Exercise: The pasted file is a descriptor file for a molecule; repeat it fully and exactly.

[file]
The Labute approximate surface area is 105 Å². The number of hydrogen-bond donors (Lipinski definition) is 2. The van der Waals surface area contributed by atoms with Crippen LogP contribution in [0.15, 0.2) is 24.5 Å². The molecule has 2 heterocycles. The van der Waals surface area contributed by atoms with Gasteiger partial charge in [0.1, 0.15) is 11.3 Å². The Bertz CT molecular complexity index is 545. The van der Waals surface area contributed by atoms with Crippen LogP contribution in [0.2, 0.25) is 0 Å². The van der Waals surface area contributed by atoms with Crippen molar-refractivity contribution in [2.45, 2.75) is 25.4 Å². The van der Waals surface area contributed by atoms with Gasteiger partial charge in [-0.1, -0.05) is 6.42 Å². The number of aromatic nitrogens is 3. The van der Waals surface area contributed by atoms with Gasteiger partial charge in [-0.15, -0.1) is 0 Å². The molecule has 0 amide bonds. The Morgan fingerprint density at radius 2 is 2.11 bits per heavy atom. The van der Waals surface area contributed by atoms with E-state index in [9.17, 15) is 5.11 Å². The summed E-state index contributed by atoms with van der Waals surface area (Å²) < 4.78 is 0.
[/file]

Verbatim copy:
The Labute approximate surface area is 105 Å². The number of hydrogen-bond donors (Lipinski definition) is 2. The van der Waals surface area contributed by atoms with Crippen LogP contribution in [0.15, 0.2) is 24.5 Å². The molecule has 2 heterocycles. The van der Waals surface area contributed by atoms with Gasteiger partial charge in [0.1, 0.15) is 11.3 Å². The Bertz CT molecular complexity index is 545. The van der Waals surface area contributed by atoms with Crippen LogP contribution in [0.2, 0.25) is 0 Å². The van der Waals surface area contributed by atoms with Crippen molar-refractivity contribution in [2.45, 2.75) is 25.4 Å². The van der Waals surface area contributed by atoms with Gasteiger partial charge in [-0.1, -0.05) is 6.42 Å². The number of aromatic nitrogens is 3. The van der Waals surface area contributed by atoms with Gasteiger partial charge in [-0.15, -0.1) is 0 Å². The molecule has 0 amide bonds. The Morgan fingerprint density at radius 2 is 2.11 bits per heavy atom. The van der Waals surface area contributed by atoms with E-state index in [9.17, 15) is 5.11 Å². The summed E-state index contributed by atoms with van der Waals surface area (Å²) < 4.78 is 0.